Hate comes in many forms
Hate crimes are not only violent acts. They can include incidents such as verbal abuse, hate speech, damage to property, theft, bullying and intimidation that specifically target LGBTI people for who they are.
According to a new Love Not Hate survey of LGBTI South Africans, in the last 24 months:
- 39% of us have been victims of verbal abuse
- 20% of us have been threatened with physical violence
- 17% of us have been chased or followed
- 9% of us have had personal property or possessions damaged or destroyed
Your health is your right
Health care is a human right, regardless of your sex, gender identity, sexuality, appearance or any other factor.
- It may be important to be open with health care workers about your sexuality, gender identity or sexual activity as this may affect your treatment.
- You are entitled to be treated with dignity, respect and caring by health care workers at all times.
- You must receive equal service without being judged, embarrassed or being looked down upon by health care workers.
- Health care workers must always honour your privacy and are not allowed to share any of your personal information with anyone.
- Health care workers cannot use their religious views, traditions, culture, personal values or morals to discriminate against you.
- Your health is your most important asset: Do not let fear stop you from seeking treatment, advice or help.
If you do not receive acceptable health care services or are turned away because of your sexuality or gender identity, demand to speak to a superior. You can also contact one of the Love Not Hate partners for advice and support.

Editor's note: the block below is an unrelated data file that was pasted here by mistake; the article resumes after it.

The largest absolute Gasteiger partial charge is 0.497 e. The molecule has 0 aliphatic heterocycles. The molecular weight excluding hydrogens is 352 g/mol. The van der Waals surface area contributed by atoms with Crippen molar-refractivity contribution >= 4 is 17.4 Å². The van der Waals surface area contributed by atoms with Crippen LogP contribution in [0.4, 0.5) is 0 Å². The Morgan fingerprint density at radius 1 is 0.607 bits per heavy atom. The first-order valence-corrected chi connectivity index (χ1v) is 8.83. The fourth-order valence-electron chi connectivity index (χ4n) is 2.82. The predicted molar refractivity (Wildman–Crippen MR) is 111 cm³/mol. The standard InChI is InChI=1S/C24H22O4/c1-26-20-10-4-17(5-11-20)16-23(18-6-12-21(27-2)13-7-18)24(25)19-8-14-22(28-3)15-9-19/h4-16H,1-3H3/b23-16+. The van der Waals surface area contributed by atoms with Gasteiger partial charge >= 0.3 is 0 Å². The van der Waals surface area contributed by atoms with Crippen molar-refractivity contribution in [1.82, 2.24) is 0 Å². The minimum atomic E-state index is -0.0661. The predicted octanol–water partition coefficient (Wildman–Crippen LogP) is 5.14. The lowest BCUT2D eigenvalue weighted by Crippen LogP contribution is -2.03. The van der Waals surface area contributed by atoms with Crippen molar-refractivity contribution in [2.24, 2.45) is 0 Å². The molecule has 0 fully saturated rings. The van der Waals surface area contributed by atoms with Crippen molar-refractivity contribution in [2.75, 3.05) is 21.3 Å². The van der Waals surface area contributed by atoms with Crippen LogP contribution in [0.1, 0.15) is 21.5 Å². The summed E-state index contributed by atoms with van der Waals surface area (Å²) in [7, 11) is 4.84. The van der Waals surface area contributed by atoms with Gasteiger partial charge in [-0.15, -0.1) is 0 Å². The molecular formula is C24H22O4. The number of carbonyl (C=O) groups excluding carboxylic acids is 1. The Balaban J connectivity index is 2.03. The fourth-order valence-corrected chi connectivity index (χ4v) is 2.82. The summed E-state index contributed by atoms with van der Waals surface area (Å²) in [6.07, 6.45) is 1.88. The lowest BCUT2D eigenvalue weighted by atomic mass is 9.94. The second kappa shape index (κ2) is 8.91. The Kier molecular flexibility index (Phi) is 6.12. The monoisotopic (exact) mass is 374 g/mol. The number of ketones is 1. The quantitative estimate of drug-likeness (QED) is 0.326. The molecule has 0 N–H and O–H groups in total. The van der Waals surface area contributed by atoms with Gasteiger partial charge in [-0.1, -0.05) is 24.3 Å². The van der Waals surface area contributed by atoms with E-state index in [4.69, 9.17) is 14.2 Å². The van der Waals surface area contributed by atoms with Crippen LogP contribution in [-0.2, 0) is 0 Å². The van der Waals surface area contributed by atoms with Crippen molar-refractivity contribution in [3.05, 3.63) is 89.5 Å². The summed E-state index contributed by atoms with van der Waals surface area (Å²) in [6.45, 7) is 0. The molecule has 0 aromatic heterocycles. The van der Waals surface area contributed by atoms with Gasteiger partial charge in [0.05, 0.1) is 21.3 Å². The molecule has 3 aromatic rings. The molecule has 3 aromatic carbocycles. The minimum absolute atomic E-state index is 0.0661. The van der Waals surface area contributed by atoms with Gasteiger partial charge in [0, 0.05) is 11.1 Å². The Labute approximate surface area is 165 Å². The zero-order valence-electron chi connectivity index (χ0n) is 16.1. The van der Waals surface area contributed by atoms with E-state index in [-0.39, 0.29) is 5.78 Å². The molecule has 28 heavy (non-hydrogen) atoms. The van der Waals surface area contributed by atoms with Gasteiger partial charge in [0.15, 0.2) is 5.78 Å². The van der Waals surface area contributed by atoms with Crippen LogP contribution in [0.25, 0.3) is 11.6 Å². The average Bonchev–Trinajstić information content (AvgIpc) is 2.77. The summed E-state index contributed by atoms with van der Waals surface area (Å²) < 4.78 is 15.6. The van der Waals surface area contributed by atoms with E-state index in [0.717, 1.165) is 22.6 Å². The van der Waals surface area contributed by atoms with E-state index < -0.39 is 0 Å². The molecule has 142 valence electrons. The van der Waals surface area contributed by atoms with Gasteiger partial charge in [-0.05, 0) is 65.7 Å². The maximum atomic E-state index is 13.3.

You shouldn’t have to hide in public
Being yourself should not be not limited to just your home or private spaces.
- You are entitled to show affection (kiss, hold hands) in public (like malls, the street, restaurants etc…)
- You have the right to dress like yourself, reflecting your identity, in public.
- You must receive equal service regardless of your sexuality or gender identity – it’s the law.
- You have the right to complain and expect better if you are discriminated against in a public space in any way.
- While you have these rights and should stand up for them, also be aware of your safety.
Don’t let LGBT bullying destroy young lives
Bullying of LGBT youth by pupils and teachers is on the rise in South Africa. It should never be accepted or tolerated. Every young person has the right to education without fear or abuse – no matter who they are, what they look like, or what they wear.
Here are some tips that could be useful if you are being bullied at school.
- Don’t let bullies affect your self-worth. There is nothing wrong with being gay, lesbian, bisexual, transgender or different. The problem lies with others and their ignorance.
- You have a constitutional right to be who you are and no-one should insult you, tease you, threaten you, scare you or physically hurt or intimidate you because of this.
- Rather try to walk away or use humour to get out of the situation. Arguing or responding physically will rarely help and could make matters worse.
- Try to make friends with others who will accept you, support you and who you can hang out with. Bullies rarely target groups.
- Tell an adult – like a parent, family member or friend or teacher – who you trust about the bullying. Don’t be afraid to ask for help.
- If your teachers or school officials are bullying you, tell your parents or contact one of the Love Not Hate organisations for advice and support.
- You have the right to wear whatever version of your school uniform you feel comfortable in, no matter if it was meant for boys or girls.
- Don’t give up hope. Remember that your time at school will come to an end and things will get better. Your aim is to get an education that will allow you to be successful and in control of your life.
LGBTI refugees have rights too
Refugees, including those who’ve fled their home country because of their sexual orientation or gender identity, are entitled to policing, basic health and education services in South Africa.
- Refugees have the right to report a crime to the police;
- If you are arrested, you have the right to not be verbally or physically abused or be forced to pay a bribe;